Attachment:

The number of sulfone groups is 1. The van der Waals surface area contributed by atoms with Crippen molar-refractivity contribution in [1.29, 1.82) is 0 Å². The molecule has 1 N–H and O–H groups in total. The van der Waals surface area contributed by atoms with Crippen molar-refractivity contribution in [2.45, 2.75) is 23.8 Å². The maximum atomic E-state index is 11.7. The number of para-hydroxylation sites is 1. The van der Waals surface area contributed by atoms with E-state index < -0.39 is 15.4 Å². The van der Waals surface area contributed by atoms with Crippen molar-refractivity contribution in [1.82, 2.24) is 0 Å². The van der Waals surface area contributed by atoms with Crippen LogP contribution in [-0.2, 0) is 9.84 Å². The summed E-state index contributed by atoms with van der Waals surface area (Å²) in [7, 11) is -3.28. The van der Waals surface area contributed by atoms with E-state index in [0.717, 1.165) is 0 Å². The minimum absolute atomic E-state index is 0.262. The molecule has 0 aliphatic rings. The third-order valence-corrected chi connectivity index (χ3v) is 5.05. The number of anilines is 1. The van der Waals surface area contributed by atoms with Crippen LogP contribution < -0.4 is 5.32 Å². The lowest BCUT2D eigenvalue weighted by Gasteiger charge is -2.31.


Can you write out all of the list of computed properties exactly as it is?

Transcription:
The number of sulfone groups is 1. The van der Waals surface area contributed by atoms with Crippen molar-refractivity contribution in [1.29, 1.82) is 0 Å². The molecule has 1 N–H and O–H groups in total. The van der Waals surface area contributed by atoms with Crippen molar-refractivity contribution in [2.45, 2.75) is 23.8 Å². The maximum atomic E-state index is 11.7. The number of para-hydroxylation sites is 1. The van der Waals surface area contributed by atoms with E-state index < -0.39 is 15.4 Å². The van der Waals surface area contributed by atoms with Crippen molar-refractivity contribution in [1.82, 2.24) is 0 Å². The van der Waals surface area contributed by atoms with Crippen LogP contribution in [-0.2, 0) is 9.84 Å². The summed E-state index contributed by atoms with van der Waals surface area (Å²) in [7, 11) is -3.28. The van der Waals surface area contributed by atoms with E-state index in [0.717, 1.165) is 0 Å². The minimum absolute atomic E-state index is 0.262. The molecule has 0 aliphatic rings. The third-order valence-corrected chi connectivity index (χ3v) is 5.05. The number of anilines is 1. The van der Waals surface area contributed by atoms with Crippen LogP contribution < -0.4 is 5.32 Å². The lowest BCUT2D eigenvalue weighted by Gasteiger charge is -2.31.